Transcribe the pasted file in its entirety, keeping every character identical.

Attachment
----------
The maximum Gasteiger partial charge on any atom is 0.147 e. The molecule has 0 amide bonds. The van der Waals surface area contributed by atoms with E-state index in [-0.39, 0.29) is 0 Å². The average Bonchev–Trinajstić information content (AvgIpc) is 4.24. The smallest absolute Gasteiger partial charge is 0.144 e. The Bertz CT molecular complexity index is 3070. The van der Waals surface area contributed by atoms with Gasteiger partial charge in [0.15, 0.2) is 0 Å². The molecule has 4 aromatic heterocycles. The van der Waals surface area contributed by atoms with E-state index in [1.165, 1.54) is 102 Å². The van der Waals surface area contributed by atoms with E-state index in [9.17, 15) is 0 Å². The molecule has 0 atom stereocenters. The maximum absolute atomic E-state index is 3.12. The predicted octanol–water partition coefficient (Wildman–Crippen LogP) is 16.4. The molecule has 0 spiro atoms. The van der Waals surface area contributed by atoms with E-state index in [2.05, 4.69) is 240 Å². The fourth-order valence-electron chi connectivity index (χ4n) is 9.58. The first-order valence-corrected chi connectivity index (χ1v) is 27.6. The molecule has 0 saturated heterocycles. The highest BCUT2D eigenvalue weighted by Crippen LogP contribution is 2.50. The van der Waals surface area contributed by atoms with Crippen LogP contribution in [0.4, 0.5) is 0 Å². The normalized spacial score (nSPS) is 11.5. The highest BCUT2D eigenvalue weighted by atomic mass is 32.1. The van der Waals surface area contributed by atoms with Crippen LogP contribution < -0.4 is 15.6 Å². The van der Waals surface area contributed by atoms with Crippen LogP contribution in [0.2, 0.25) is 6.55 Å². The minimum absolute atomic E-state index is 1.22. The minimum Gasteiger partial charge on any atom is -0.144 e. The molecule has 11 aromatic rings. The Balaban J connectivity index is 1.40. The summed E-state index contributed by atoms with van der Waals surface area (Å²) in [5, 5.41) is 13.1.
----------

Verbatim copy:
The maximum Gasteiger partial charge on any atom is 0.147 e. The molecule has 0 amide bonds. The van der Waals surface area contributed by atoms with E-state index in [-0.39, 0.29) is 0 Å². The average Bonchev–Trinajstić information content (AvgIpc) is 4.24. The smallest absolute Gasteiger partial charge is 0.144 e. The Bertz CT molecular complexity index is 3070. The van der Waals surface area contributed by atoms with Gasteiger partial charge in [0.15, 0.2) is 0 Å². The molecule has 4 aromatic heterocycles. The van der Waals surface area contributed by atoms with E-state index in [1.165, 1.54) is 102 Å². The van der Waals surface area contributed by atoms with E-state index in [9.17, 15) is 0 Å². The molecule has 0 atom stereocenters. The maximum absolute atomic E-state index is 3.12. The predicted octanol–water partition coefficient (Wildman–Crippen LogP) is 16.4. The molecule has 0 spiro atoms. The van der Waals surface area contributed by atoms with E-state index in [2.05, 4.69) is 240 Å². The fourth-order valence-electron chi connectivity index (χ4n) is 9.58. The first-order valence-corrected chi connectivity index (χ1v) is 27.6. The molecule has 0 saturated heterocycles. The highest BCUT2D eigenvalue weighted by Crippen LogP contribution is 2.50. The van der Waals surface area contributed by atoms with Crippen LogP contribution in [0.4, 0.5) is 0 Å². The normalized spacial score (nSPS) is 11.5. The highest BCUT2D eigenvalue weighted by atomic mass is 32.1. The van der Waals surface area contributed by atoms with Crippen LogP contribution < -0.4 is 15.6 Å². The van der Waals surface area contributed by atoms with Crippen LogP contribution in [0.2, 0.25) is 6.55 Å². The minimum absolute atomic E-state index is 1.22. The minimum Gasteiger partial charge on any atom is -0.144 e. The molecule has 11 aromatic rings. The Balaban J connectivity index is 1.40. The summed E-state index contributed by atoms with van der Waals surface area (Å²) in [5, 5.41) is 13.1.